9 of the Best Niagara Falls Viewpoints

See Niagara Falls from all angles to appreciate its overwhelming beauty — and slightly terrifying power.

View of rainbow bridge and niagara falls

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Travelers eager to get a close-up view of Niagara Falls might book a tour with Maid of the Mist, an iconic boat operator that carries guests as near to the thundering water as is possible, rain poncho provided. But a boat ride isn't the only way to see this grand North American sight. If you would prefer to keep your feet on terra firma (or at least an observation deck), scenic viewpoints dot both the American and Canadian sides of the falls. Some get you close enough to get wet, while others provide a panoramic view of all three of the falls that make up Niagara Falls —  American Falls, Bridal Veil Falls, and Horseshoe Falls (which is also known as the Canadian Falls.) If you're planning a trip to this region, consider adding one or more of these top viewpoints to your itinerary.

01 of 09

Journey Behind the Falls

close up view of the falls at Journey behind the falls

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This viewpoint on the Canadian side of the falls requires a ticket, but it's worth the price. Journey Behind the Falls brings you 125 feet down, via elevator and 130-year-old tunnels, to the foot of Horseshoe Falls. From here, you can take in the thunderous power of the water from two observation decks. Be warned, though: You will get wet, even if you wear the yellow, biodegradable poncho you're given upon entry (you can take it home as a keepsake). Before you leave, explore the tunnels a bit, where you'll find two portals that open directly behind the falls — hence this attraction's name.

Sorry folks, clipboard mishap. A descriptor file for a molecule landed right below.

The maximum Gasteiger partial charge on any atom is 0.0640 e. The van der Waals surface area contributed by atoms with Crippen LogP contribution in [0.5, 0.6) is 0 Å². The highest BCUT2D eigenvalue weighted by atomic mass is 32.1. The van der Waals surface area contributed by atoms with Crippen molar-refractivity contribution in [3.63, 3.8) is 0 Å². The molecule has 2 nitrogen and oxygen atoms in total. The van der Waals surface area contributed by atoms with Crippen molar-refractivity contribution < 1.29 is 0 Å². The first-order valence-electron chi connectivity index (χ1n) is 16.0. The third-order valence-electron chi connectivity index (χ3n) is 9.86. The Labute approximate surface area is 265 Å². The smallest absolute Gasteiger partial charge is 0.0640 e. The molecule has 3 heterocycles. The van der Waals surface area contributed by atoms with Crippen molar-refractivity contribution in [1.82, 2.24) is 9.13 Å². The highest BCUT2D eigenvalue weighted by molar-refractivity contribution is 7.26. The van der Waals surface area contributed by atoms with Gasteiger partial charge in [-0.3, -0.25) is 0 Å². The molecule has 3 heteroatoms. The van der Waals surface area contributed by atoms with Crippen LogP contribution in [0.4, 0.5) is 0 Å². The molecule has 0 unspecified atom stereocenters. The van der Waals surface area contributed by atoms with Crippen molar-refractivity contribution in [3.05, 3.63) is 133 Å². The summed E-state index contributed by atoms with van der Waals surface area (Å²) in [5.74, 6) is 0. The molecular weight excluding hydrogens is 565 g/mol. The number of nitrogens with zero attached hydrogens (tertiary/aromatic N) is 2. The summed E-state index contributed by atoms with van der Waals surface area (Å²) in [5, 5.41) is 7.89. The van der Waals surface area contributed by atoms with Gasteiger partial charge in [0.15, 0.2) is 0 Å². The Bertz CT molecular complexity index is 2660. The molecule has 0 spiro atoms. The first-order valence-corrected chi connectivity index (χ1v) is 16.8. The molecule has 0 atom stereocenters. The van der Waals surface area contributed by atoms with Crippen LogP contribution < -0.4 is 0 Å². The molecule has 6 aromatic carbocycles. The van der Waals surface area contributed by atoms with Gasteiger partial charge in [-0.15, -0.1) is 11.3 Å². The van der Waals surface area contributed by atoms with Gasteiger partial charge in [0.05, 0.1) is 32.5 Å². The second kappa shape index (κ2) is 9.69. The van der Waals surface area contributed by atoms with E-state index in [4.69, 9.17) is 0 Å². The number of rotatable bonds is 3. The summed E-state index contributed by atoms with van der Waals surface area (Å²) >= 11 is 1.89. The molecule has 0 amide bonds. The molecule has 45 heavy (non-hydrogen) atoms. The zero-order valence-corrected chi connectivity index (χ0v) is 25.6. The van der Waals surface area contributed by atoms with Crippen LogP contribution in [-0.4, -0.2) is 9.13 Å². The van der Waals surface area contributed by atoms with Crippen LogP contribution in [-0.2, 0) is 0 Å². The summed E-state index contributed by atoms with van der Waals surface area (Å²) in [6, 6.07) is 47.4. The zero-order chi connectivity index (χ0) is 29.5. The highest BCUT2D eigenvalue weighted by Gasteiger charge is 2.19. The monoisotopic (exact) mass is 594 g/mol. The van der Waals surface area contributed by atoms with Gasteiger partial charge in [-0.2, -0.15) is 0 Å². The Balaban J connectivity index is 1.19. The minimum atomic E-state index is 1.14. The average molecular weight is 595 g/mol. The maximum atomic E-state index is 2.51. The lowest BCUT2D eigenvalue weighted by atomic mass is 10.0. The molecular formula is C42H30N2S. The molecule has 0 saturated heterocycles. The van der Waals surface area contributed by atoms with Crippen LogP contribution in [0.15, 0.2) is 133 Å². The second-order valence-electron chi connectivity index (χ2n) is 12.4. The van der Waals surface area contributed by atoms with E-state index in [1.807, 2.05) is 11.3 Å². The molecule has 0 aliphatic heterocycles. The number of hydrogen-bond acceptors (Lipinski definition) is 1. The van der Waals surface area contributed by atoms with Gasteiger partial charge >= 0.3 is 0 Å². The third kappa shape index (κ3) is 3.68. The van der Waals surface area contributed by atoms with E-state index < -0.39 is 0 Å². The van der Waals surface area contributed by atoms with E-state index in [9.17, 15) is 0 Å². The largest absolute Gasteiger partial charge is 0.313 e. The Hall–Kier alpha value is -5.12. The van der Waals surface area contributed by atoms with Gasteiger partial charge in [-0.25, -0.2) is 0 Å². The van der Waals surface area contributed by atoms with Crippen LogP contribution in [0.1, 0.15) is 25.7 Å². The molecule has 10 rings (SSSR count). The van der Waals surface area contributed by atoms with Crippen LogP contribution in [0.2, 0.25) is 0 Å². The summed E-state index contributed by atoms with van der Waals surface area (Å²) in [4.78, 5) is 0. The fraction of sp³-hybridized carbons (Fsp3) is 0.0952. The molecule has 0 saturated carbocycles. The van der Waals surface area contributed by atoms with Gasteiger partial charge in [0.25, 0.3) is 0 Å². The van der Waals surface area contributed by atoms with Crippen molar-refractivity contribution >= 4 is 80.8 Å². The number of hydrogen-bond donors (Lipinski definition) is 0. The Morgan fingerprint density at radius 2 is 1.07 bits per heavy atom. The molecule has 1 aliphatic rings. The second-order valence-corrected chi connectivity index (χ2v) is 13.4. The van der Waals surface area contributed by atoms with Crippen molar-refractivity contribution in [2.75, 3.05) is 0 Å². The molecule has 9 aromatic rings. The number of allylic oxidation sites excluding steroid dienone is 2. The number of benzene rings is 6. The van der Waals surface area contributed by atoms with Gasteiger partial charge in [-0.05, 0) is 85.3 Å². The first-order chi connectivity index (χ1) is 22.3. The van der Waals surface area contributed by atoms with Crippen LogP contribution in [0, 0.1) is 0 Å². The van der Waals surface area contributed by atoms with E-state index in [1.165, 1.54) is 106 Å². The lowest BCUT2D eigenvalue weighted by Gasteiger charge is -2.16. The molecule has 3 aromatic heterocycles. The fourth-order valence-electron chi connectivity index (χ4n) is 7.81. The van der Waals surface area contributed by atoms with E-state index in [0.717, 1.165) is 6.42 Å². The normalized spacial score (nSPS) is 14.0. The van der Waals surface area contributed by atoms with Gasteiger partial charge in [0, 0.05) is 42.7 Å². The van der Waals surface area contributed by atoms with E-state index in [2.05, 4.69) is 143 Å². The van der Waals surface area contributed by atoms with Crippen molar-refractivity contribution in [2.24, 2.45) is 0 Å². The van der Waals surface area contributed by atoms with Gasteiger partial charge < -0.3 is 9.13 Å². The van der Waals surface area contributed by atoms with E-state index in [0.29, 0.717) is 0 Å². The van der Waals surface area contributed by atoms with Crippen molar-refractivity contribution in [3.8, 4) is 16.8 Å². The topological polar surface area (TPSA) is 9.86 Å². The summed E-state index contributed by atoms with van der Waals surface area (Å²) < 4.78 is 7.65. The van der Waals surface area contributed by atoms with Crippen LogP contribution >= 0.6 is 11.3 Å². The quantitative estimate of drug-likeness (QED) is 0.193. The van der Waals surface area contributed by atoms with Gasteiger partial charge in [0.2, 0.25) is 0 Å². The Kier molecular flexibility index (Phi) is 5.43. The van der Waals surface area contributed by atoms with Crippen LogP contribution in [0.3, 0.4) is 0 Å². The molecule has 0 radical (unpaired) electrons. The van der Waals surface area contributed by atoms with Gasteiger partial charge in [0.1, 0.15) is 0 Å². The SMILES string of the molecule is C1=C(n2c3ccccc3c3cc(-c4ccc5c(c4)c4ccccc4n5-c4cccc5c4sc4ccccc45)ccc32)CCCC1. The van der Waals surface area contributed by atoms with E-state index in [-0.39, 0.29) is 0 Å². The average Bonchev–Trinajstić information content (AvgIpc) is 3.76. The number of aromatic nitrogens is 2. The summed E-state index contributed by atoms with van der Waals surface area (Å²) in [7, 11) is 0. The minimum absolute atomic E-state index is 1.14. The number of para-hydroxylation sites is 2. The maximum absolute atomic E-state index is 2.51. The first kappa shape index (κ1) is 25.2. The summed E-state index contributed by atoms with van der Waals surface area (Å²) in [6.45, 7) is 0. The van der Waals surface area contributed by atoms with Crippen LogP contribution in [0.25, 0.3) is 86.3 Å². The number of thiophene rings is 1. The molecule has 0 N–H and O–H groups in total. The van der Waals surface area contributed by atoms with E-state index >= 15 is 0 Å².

02 of 09

Cave of the Winds

View of stairs that lead up to the cave of the winds

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Feel the fury of Bridal Veil Falls at Cave of the Winds, a viewpoint within Niagara Falls State Park. Despite the moniker, there are no caves here anymore — there used to be a cave-like overhang, but it collapsed more than 100 years ago. Instead, there's a series of boardwalks and viewing platforms that bring you to the foot of the falls. You and your shoes will definitely get wet, so come prepared. Note that a timed-entry ticket should be purchased in advance of your arrival.

03 of 09

Skylon Tower

Looking up at the Skylon Tower

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If you want an aerial view of the falls that doesn't involve a helicopter, head to the top of Skylon Tower. This Space Needle–like structure on the Canadian side of Niagara Falls stands 764 feet above the water and has an observation deck with great views. Book an entry ticket for daytime, nighttime, or both, if you'd like to see the falls under the sun and when they are colorfully illuminated with LED technology after dusk. You might also make a reservation at the revolving restaurant, located above the observation decks.

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Niagara Falls Observation Tower

View of Niagara falls observation tower